Your new dog may never have lived in a house before. Everything will be new and strange. Imagine you have just landed from the moon and seen televisions, vacuum cleaners, glass doors and mirrors for the first time. Naturally, it will take your dog some time to settle down.
A rescue Greyhound may never have shared food. Every bit of food they have seen has been theirs. Alternatively, they may have learnt to fight for food if in a shared paddock. Some dogs can become very possessive/greedy about food. If this is not handled properly, aggression over food may develop, which can have sad repercussions for both owner and dog.
Please follow these rules to help your dog learn to be around food safely:
- When you are preparing food for yourself or the dog, if he tries to jump up and snatch it, always move your body firmly between him and the food to block his way. Do not look at him or say anything. That is confrontational.
- Always eat after he does or feed at the same time.
- Keep everyone in the family, especially children, well away while you are preparing his food and while he is eating.
- NEVER touch him or his food bowl while he is eating.
- Never make him ‘sit’ or ‘wait’ or do fancy tricks before he has his food. It means nothing to him but just increases his stress levels – and why would you want to do that?
- He is not a thief. He is a pack animal that is terrified that he will face starvation, particularly if he has faced it in the past. So if he takes food, do not be cross with him. Be cross with yourself for leaving it within reach. The same applies if he raids the bin.
- If he has got hold of something you do not want him to have, distract him with a treat while the item is removed from his reach. Avoid confrontation.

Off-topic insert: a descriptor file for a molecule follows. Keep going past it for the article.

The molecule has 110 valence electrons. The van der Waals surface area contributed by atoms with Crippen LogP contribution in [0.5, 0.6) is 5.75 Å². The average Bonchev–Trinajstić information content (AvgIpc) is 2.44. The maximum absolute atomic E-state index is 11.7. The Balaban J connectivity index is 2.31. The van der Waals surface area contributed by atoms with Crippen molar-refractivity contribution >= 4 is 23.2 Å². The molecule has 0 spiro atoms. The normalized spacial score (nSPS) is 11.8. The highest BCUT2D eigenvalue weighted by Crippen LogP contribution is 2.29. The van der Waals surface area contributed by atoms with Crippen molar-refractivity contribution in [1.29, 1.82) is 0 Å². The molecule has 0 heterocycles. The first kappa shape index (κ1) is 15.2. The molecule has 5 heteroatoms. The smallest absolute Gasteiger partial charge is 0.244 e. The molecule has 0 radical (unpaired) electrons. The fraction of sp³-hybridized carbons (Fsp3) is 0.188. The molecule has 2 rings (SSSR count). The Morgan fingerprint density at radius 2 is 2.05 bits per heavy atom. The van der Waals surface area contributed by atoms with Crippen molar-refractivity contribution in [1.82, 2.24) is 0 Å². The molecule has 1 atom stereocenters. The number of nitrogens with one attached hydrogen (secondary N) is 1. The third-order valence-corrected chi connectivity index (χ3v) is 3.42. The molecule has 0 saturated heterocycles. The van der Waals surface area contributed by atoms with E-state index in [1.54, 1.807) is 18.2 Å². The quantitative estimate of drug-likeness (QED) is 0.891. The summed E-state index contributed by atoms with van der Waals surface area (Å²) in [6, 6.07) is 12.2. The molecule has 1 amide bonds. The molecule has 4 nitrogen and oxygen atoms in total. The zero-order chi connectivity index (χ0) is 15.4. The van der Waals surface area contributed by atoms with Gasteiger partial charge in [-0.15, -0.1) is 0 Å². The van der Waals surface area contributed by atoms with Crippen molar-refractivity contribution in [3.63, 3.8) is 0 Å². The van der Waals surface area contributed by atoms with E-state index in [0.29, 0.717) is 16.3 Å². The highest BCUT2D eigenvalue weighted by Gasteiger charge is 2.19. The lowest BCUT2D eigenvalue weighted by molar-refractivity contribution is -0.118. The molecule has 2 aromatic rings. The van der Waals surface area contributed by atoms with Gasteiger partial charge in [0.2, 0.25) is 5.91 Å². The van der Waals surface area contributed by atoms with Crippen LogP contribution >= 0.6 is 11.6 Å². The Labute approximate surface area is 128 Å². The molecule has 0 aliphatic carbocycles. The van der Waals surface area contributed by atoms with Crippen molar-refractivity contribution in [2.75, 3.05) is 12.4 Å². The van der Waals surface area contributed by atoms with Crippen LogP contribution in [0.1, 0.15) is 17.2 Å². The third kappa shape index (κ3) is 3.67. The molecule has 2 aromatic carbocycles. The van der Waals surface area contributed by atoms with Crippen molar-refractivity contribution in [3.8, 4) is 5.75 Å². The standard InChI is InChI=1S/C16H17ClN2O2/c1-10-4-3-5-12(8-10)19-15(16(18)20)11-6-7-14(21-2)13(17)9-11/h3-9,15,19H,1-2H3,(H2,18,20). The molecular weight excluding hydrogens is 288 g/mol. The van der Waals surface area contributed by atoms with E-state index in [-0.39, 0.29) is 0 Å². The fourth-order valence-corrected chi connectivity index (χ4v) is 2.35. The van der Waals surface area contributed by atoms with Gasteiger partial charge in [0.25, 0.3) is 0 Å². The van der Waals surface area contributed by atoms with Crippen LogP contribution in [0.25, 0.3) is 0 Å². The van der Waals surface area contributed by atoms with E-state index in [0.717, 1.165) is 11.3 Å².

- Do not eat snacks down on his level, i.e. on the sofa. Sit at the table to eat until he really understands that your food is not for him, and block him from getting under the table by using chairs or your legs.
- Do not feed him treats from your own food or give him your plate to lick. We are trying to help him learn that your food is not his, and this will only confuse him.
- Do not let children wander around with food/sweets. This will make them vulnerable.
- If you have a toddler eating in a high chair, make sure all food spills are cleared up before you lift the toddler down.
- If you already have another dog, please be careful with treats in the early stages. It may pay to avoid them altogether initially.
- Remember that it may take him years to realise that there will always be food tomorrow. So make these rules a habit.
Some greyhounds coming out of racing may display these problems. They are kept at a minimum weight to race. Every piece of food in their kennel has been for them. So they have to learn that you are the person who makes decisions about what they eat and when they eat.
Most of this is common sense. Imagine how your behaviour would develop if you faced the constant threat of starvation or had to compete for food. Help your rescue dog to live happily for the rest of his life by following these simple rules.